Last week’s budget left many Ontarians confused. The Minister of Finance had warned that dealing with the provincial deficit would require spending cuts and “sacrifice” from all of us, yet the budget actually increased investment in both dental health for low-income seniors and child care for families (analysis of the child care credit can be read here). Plus, it talked about hundreds of millions of dollars in increased spending. Meanwhile, the budget deficit was going down, but slowly, and wasn’t forecast to go into surplus until after the next provincial election. So was this a Goldilocks budget? Not too hot and not too cold?
This isn’t a Goldilocks budget. It’s an austerity budget with a bow wrapped around it.
Where is the budget on spending?
To maintain the same level of services as when they took office, the Ford government would have to increase program spending by 3.5% per year, every year. Instead, the 2019 budgets increases program spending by an average of 0.8% per year over the next 3 years.
The chart below shows how this shortfall in spending will snowball over the next three years. It starts out at just over $5 billion in 2019-20; it will rise to $12.5 billion in 2021-22.
These are overall figures for all program spending. The budget is entitled, Protecting What Matters Most, which presumably includes health care and education, the two areas the province spends the most on. Yet health care and education also face major—and growing—funding gaps.
The chart below shows the budgeted spending increases for health care as compared to what would be needed to keep health services at their 2018-19 levels. While health care spending has to increase by 4% per year to maintain services, it is increasing by only 1.6% per year. The funding gap grows from $1.2 billion this year to $4.7 billion in 2021-22.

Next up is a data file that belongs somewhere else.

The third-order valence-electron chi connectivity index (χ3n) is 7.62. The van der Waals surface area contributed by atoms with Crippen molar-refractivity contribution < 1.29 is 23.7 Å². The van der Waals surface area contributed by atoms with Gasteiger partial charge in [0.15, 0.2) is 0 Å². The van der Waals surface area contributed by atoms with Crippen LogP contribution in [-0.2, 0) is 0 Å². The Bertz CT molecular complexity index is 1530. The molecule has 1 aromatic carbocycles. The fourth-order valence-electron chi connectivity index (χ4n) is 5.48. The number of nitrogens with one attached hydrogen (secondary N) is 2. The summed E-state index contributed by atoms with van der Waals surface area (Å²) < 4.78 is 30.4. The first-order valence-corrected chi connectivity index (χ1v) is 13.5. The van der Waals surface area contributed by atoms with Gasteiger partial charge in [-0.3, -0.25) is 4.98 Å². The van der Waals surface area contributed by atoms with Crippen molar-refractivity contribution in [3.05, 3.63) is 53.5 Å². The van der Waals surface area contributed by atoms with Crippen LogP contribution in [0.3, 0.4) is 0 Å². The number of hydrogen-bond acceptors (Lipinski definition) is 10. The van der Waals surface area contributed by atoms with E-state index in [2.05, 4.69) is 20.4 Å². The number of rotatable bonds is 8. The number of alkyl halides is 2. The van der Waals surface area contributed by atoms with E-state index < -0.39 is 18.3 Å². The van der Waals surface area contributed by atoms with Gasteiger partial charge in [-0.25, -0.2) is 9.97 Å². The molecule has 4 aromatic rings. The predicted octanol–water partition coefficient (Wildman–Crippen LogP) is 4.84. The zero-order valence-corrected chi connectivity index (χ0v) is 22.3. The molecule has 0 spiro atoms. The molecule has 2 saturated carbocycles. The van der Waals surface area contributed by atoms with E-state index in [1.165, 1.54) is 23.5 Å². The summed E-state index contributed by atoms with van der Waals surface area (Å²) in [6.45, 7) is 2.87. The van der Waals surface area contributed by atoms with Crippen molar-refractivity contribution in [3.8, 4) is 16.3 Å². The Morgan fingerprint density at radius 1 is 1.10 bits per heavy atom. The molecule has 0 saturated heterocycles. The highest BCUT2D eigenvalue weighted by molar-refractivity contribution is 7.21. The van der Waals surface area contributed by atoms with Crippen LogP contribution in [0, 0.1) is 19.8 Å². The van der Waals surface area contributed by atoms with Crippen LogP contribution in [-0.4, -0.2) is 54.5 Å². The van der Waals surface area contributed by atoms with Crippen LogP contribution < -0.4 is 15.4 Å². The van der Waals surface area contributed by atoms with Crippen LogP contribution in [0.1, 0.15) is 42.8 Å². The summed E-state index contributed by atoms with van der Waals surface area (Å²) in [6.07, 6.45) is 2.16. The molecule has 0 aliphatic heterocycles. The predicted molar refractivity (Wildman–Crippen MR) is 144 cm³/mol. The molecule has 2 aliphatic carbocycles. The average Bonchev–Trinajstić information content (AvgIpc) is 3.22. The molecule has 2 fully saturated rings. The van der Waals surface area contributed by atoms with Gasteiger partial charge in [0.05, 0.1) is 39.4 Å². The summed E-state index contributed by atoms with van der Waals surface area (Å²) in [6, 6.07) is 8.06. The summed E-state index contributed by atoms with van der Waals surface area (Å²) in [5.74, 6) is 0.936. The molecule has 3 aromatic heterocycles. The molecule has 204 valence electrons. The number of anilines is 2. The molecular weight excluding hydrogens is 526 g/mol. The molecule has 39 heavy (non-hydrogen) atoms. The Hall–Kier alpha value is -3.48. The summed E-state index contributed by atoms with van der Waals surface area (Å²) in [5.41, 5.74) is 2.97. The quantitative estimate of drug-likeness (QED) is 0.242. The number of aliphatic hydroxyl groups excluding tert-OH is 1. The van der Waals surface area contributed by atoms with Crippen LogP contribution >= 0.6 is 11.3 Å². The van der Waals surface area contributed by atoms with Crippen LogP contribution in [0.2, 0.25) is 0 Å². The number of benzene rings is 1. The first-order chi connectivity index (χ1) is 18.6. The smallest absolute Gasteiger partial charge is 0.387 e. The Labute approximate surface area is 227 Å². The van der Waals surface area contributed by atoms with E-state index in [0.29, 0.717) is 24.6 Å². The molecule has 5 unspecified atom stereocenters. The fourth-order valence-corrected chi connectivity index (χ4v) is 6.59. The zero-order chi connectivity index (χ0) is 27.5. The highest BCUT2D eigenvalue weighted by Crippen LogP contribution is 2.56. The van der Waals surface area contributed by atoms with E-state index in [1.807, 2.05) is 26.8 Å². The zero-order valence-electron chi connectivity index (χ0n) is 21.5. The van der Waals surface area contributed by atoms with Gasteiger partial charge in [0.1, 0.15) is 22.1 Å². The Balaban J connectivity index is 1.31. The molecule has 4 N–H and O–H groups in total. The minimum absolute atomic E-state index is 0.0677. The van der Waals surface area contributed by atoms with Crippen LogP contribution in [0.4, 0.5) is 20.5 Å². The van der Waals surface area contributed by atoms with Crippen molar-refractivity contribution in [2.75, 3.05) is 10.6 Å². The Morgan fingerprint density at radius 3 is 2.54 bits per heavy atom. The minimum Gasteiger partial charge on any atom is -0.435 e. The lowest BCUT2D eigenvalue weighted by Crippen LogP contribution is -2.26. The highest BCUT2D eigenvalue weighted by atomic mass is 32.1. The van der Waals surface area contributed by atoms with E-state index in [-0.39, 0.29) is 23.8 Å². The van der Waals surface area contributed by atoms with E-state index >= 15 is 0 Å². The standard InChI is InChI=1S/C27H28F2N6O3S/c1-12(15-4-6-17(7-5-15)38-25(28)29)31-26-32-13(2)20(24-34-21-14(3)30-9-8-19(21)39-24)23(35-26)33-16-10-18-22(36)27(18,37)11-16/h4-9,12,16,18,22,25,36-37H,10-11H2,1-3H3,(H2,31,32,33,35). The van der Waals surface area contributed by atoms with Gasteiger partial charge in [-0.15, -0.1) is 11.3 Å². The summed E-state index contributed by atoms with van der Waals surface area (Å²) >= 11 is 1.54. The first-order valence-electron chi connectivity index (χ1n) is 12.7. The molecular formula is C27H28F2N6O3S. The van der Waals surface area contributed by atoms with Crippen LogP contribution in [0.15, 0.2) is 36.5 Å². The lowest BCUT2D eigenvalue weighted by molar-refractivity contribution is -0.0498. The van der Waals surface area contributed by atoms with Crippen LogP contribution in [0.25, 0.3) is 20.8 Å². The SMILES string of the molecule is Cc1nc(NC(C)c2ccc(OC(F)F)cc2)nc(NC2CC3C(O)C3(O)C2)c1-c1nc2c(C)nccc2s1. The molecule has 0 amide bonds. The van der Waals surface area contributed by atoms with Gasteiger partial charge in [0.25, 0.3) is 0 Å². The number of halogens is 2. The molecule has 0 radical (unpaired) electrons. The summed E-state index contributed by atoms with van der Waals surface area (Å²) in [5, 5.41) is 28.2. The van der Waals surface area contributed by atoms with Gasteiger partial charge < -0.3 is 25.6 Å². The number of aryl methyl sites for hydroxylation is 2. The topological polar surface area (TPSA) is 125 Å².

Taking a look at education funding, we see a similar story. To maintain services, education spending has to increase by 3.4% per year; in this budget it increases by an average of 1.1%. The shortfall of $300 million this year grows to over $2 billion in 2021-22.
Where did the money go?
While services are being strangled, the deficit numbers don’t seem to budge much. That is because tax cuts are draining the provincial coffers. Some of them were announced in the fall, and more were announced in this budget. Those tax cuts average $3.6 billion a year over the next three years, and they will prove very expensive to Ontarians as they struggle with the reductions in public services that are sure to come.
Sheila Block is a senior economist with the Canadian Centre for Policy Alternatives’ Ontario office. You can find her on twitter at @Sheila_M_Block.